I have recently been reading a series examining the standard Evangelical presentation of the crucifixion, including interpretation of passages relating to the crucifixion in the New Testament, and its place in the broader biblical narrative of salvation history. This ongoing series can be found at drmsh.com, Dr Heiser’s website, and is written by a guest contributor, Dr Ronn Johnson: http://drmsh.com/bibles-big-story/

I am not sure whether I agree with some of the things that Dr Johnson says, but there is much that I do agree with, and I enjoy his methodical thinking and candour. His pieces are an illustration of why the Church needs real scholarship in support of evangelism and pastoral work. They also show us that every Christian needs at least one good friend he can trust with whom he can share doubts, confusion, and ignorance in a common search for the truth. For sure, there are other issues in evangelism besides the presentation and structure of the message – but the presentation and structure do matter.

If we misrepresent what the Gospel is, we may not only put outsiders off Christianity, but also create foundational problems for converts and regular churchgoers. The superficiality of some sermons and bible studies may fail to address very real questions about why Jesus died and what His death and resurrection mean for us in the here and now as well as at the eschaton. The internet allows people to research alternative views, but decent scholarly work can be difficult and expensive to access, and hard for the layman to understand. For the undiscerning, the internet also represents a labyrinth with pitfalls and monsters – false prophets, cultists, and the blind leading the blind. And yes, I am aware that as this is an internet blog post, you could have reason to suspect what you are reading right now.

The crucifixion in the synoptic Gospels has very little in the way of commentary. They tend simply to describe what happened. Before and after the events, Jesus Himself says some things about His mission, such as the passage about giving His life as a “ransom”. The more discursive, explanatory passages come from the Epistles, in places drawing upon the cryptic comments of the Old Testament prophets. Even there, some have doubts about whether particular passages refer to Jesus or not.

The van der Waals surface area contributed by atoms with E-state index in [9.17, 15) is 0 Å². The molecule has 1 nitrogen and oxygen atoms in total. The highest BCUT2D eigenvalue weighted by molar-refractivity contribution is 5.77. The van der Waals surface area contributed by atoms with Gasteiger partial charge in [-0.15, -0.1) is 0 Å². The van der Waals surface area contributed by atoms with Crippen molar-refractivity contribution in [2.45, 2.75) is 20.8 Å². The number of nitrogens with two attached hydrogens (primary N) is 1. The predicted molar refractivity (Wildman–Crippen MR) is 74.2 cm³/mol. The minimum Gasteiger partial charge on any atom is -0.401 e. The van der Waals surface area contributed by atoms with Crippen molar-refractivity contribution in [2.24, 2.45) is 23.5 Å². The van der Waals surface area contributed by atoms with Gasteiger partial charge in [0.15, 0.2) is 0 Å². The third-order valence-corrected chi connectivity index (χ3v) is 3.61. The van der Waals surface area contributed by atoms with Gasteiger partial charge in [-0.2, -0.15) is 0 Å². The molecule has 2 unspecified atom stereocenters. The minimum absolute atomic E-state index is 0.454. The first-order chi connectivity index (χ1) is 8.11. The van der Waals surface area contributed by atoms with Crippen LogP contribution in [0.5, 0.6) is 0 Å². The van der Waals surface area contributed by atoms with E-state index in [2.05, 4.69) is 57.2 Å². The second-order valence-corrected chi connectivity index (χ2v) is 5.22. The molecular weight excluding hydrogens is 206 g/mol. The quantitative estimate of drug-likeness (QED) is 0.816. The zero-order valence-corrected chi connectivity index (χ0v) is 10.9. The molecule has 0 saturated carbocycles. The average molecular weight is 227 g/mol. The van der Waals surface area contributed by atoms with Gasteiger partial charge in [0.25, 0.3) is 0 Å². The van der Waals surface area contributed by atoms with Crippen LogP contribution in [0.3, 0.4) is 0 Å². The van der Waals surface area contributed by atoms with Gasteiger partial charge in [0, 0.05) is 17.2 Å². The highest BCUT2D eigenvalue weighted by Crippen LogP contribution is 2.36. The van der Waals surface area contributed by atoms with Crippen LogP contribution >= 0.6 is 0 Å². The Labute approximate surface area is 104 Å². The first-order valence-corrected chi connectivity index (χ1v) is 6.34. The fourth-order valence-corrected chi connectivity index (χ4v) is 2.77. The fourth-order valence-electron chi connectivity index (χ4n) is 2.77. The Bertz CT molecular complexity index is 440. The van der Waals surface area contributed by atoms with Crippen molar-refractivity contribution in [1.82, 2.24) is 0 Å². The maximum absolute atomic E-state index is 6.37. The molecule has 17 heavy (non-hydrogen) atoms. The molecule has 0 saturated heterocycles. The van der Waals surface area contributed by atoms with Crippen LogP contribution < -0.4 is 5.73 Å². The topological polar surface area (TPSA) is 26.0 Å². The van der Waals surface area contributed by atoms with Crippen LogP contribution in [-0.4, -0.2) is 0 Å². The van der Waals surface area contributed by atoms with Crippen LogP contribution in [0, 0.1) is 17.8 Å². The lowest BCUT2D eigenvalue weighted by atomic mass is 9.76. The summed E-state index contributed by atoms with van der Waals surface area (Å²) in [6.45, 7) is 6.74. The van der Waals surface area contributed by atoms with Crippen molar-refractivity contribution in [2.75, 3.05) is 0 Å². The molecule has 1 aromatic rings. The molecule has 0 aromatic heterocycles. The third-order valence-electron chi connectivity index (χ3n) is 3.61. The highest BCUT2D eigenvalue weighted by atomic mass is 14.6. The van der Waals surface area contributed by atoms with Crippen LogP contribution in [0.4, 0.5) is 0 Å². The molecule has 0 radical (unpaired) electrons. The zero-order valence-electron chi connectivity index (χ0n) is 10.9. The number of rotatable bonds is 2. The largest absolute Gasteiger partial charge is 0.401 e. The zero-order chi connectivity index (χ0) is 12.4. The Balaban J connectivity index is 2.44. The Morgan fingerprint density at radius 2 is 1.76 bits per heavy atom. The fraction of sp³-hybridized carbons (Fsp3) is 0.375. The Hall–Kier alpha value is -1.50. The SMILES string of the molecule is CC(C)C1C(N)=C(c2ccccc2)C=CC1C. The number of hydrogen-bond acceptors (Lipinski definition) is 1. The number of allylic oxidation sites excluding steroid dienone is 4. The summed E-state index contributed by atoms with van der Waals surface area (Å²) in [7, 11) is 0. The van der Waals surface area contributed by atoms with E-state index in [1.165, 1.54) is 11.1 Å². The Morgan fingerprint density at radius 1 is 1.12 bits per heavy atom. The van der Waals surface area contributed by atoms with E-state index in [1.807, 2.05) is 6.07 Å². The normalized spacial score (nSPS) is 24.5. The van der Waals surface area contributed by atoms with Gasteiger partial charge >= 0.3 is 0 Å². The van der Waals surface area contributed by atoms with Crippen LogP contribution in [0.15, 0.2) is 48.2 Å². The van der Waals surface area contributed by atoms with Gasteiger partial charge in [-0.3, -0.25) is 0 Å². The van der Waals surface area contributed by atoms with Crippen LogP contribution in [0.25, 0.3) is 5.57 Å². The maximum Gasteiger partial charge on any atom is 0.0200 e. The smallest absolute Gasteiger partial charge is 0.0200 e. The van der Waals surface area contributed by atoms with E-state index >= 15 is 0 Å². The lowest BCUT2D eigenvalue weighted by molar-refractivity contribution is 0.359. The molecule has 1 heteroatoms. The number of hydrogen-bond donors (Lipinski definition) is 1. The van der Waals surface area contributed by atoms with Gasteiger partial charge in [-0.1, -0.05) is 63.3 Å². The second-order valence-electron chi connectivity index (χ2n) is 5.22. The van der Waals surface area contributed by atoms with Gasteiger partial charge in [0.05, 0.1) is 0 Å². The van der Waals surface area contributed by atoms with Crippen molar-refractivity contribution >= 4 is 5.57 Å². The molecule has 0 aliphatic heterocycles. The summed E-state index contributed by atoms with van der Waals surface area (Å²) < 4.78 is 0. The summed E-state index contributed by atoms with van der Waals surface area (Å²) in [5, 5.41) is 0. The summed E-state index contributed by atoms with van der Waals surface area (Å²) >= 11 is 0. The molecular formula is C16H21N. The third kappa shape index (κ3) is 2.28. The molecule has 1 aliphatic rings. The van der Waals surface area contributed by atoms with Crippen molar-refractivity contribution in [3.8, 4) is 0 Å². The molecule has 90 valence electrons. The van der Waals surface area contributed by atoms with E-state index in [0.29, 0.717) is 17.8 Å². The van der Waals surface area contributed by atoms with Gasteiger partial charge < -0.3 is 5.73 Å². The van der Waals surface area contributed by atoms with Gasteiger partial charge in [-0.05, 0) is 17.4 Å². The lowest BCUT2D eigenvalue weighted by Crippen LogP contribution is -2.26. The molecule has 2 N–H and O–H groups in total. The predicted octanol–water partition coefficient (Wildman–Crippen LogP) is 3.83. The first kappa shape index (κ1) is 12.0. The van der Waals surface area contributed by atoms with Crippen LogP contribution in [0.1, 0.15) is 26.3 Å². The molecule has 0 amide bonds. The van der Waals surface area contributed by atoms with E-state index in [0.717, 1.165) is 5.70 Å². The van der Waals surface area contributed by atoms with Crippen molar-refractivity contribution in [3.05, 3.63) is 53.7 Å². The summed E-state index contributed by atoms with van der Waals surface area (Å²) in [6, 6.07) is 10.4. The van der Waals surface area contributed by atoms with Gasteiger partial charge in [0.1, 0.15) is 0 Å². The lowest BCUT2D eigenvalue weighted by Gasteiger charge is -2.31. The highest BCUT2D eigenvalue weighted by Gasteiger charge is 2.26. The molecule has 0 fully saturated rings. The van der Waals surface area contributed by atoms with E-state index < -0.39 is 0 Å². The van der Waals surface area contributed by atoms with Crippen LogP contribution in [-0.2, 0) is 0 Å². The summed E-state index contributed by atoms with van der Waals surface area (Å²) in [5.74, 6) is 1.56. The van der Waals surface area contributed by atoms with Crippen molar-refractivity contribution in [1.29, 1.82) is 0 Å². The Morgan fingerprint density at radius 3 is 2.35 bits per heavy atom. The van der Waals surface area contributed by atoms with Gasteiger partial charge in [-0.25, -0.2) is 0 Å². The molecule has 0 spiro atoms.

For example, in Daniel 9, the famous “seventy weeks” passage, it says, “and after the sixty-two weeks, an anointed one shall be cut off and shall have nothing” (v26, ESV). This translation, the reader will note, does not take the plunge and definitively say “Messiah” or “Christ”, equating the figure with Jesus of Nazareth. It leaves its options open. Although it is common among lay Christians to see the cutting off as the crucifixion, and having nothing as meaning Jesus was rejected by most of Israel and abandoned by His disciples, some Christians have different interpretations.

One school of thought holds this as a reference to the murder of Onias III, a High Priest in the time of Antiochus Epiphanes (2 Maccabees 4:26). High Priests were anointed, and cutting off could conceivably mean murder, while having nothing may refer to the fact that he was living in hiding in Syria because he opposed the faction of apostate Judeans who eventually took control until their defeat at the hands of the Maccabees. On the other hand, there are those who see this verse in Daniel as a reference to the desolation or destruction of the Jerusalem Temple, either by the Romans or the Seleucids or both. As consecrated space, the Temple was holy, and its vessels were anointed. The cutting off and having nothing could mean that there were no longer worshippers and priests in the Temple, because of its desecration or destruction.

The meaning of words and their historical context matters. Languages, modes of living, politics, and philosophies change over time. We can be mistaken about what the authors of Scripture meant when they applied metaphors and abstract concepts to the crucifixion. In particular, the meaning of sacrifice, is not as straightforward as one might initially suppose.